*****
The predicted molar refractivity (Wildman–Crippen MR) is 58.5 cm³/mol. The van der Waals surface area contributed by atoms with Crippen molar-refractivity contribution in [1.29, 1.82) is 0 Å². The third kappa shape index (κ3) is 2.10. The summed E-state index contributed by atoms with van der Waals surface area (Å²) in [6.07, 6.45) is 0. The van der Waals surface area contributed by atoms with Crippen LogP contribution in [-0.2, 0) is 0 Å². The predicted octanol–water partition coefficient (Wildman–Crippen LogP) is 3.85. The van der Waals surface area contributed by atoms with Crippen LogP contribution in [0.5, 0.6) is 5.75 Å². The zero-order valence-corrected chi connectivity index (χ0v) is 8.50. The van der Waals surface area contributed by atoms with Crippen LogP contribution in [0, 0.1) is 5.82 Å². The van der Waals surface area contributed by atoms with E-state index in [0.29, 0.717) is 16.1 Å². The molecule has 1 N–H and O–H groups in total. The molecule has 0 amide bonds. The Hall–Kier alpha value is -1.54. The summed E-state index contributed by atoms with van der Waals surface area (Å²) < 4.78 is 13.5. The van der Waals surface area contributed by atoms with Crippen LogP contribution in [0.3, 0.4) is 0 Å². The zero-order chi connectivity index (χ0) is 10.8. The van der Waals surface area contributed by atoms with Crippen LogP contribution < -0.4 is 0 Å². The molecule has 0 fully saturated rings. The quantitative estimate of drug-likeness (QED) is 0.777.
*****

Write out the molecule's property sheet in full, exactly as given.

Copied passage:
The predicted molar refractivity (Wildman–Crippen MR) is 58.5 cm³/mol. The van der Waals surface area contributed by atoms with Crippen molar-refractivity contribution in [1.29, 1.82) is 0 Å². The third kappa shape index (κ3) is 2.10. The summed E-state index contributed by atoms with van der Waals surface area (Å²) in [6.07, 6.45) is 0. The van der Waals surface area contributed by atoms with Crippen LogP contribution in [-0.2, 0) is 0 Å². The predicted octanol–water partition coefficient (Wildman–Crippen LogP) is 3.85. The van der Waals surface area contributed by atoms with Crippen LogP contribution in [0.5, 0.6) is 5.75 Å². The zero-order valence-corrected chi connectivity index (χ0v) is 8.50. The van der Waals surface area contributed by atoms with Crippen LogP contribution in [0, 0.1) is 5.82 Å². The van der Waals surface area contributed by atoms with E-state index in [0.29, 0.717) is 16.1 Å². The molecule has 1 N–H and O–H groups in total. The molecule has 0 amide bonds. The Hall–Kier alpha value is -1.54. The summed E-state index contributed by atoms with van der Waals surface area (Å²) < 4.78 is 13.5. The van der Waals surface area contributed by atoms with Crippen LogP contribution in [0.3, 0.4) is 0 Å². The zero-order chi connectivity index (χ0) is 10.8. The van der Waals surface area contributed by atoms with Crippen LogP contribution < -0.4 is 0 Å². The molecule has 0 fully saturated rings. The quantitative estimate of drug-likeness (QED) is 0.777.